Researchers Manage to Create the Most Accurate Clocks

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A team of physicists managed to create the most accurate clocks. They will not lose a shard of their accuracy for the following 15 billion years.

The new atomic clock employs an optical lattice which uses laser beams in order to capture ytterbium atoms. Each atom has a constant vibrational frequency, allowing researchers to accurately observe the movement of the ytterbium atoms between two energy levels. The movement can be considered similar to a normal clock’s tick.

Two independent atomic clocks were compared in order to observe three critical measures: Systematic uncertainty, reproducibility and stability.

Andrew Ludlow, leader of the project, stated during an interview that these three measures can be considered an etalon of performance for atomic clocks. Reproducing the same precision of the ytterbium lattice during two experiments plays a vital role since it highlights the fact that the performance of the clock can be affected by the gravitational pull of the planet.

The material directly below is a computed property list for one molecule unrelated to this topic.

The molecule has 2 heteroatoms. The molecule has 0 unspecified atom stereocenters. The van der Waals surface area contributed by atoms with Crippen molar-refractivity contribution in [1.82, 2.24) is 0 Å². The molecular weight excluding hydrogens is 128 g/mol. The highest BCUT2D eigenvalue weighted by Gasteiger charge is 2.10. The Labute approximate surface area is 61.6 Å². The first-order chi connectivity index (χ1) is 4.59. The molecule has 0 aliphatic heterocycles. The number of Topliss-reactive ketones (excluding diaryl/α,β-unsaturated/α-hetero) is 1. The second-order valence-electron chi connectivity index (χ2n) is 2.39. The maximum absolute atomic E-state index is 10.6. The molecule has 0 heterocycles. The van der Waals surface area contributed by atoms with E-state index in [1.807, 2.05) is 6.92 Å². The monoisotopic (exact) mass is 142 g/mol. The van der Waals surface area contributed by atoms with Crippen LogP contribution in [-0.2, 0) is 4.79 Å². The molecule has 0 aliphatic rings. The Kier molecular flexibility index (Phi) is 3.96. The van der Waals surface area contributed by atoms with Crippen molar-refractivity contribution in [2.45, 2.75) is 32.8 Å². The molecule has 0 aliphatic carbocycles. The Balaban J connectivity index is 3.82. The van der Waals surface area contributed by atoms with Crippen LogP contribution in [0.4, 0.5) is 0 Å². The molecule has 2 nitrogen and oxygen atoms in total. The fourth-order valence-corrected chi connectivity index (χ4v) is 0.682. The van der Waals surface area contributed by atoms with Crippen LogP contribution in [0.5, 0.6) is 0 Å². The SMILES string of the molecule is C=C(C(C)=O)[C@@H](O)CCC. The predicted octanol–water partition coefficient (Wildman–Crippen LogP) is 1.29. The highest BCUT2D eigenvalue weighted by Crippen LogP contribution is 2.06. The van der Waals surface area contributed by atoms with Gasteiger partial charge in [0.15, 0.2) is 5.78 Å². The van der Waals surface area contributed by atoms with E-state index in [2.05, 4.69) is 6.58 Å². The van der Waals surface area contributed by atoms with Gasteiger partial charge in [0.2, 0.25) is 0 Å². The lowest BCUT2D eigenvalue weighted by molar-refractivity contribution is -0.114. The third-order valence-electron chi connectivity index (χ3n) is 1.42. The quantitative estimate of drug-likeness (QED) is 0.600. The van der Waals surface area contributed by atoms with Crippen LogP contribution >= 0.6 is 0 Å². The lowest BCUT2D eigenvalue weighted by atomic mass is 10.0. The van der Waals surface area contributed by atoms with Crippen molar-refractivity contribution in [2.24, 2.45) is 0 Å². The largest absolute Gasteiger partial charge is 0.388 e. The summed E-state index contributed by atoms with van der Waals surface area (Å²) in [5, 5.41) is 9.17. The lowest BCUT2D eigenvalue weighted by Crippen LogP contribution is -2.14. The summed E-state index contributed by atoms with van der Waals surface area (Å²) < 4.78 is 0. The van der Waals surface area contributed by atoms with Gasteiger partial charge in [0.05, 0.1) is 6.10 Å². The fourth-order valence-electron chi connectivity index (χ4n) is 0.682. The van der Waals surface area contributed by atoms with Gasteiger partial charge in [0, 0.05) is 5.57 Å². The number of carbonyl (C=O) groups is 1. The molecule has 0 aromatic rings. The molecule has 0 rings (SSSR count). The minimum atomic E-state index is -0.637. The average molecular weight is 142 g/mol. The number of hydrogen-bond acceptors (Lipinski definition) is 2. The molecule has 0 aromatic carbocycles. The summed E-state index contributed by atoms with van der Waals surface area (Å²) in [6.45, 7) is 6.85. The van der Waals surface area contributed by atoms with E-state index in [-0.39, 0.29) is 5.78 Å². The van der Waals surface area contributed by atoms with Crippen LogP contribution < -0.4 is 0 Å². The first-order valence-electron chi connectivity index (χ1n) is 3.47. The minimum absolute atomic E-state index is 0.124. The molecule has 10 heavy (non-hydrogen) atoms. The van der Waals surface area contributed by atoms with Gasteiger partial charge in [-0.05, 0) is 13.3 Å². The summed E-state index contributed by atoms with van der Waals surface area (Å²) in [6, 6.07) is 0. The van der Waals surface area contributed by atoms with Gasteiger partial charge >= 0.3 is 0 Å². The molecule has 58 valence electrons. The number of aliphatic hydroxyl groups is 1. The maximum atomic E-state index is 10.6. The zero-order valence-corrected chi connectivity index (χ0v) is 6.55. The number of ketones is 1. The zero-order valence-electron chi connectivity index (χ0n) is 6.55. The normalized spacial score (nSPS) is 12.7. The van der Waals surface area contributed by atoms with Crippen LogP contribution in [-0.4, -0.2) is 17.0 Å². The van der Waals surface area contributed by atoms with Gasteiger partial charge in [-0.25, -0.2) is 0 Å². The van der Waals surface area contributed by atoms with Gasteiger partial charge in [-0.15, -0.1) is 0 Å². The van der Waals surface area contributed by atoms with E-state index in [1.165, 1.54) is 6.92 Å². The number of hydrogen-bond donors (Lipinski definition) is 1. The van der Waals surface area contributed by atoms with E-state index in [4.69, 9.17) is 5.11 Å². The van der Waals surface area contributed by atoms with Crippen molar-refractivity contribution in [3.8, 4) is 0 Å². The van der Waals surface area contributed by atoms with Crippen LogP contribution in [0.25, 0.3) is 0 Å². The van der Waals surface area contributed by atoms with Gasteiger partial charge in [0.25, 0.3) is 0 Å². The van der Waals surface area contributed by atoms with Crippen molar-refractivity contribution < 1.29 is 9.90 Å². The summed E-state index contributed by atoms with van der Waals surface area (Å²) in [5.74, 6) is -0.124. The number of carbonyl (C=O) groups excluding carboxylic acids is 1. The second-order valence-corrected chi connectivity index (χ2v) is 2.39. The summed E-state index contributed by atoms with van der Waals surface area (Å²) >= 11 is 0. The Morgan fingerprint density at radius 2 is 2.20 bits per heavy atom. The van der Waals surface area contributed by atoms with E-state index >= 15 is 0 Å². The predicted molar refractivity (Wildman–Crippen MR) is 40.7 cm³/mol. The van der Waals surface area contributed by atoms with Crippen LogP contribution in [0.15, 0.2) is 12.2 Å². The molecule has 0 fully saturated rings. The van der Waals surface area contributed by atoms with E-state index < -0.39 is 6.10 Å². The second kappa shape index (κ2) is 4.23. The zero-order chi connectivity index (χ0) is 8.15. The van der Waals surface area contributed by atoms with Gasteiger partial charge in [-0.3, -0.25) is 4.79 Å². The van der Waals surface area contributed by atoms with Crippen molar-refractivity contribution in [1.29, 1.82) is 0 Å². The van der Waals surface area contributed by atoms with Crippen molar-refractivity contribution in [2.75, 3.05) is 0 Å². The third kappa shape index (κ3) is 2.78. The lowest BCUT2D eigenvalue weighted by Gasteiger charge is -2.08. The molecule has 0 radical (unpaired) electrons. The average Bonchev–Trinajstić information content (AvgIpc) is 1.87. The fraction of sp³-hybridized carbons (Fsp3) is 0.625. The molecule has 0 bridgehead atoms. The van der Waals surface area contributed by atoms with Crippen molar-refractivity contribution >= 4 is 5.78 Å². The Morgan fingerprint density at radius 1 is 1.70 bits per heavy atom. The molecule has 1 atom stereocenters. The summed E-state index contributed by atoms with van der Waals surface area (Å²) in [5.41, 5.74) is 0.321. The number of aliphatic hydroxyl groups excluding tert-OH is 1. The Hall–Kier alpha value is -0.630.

According to Einstein’s general theory of relativity gravity exerts a powerful influence over time.  This means that the vibrational frequency will change under different gravity levels. The clock is so sensitive that it is able to measure space-time.

Such a high level of accuracy can theoretically allow researchers to track down elusive phenomena like gravitational waves and dark matter.

The unprecedented discovery could be used for important measurements. If more of these clocks were spread evenly around the world researchers would be able to calculate Earth’s shape within 1 centimeter.

Another clock was unveiled earlier in September. The Cryogenic Sapphire Clock is able to accurately measure time during a period of 40 million years. The device uses a 1,200-carat sapphire which is constantly being cooled at a temperature of -267 degrees Celsius. It vibrates at an incredible 10 million ticks per second.

As the technology continues to evolve it is likely that even better clocks may surface at one point in the future.

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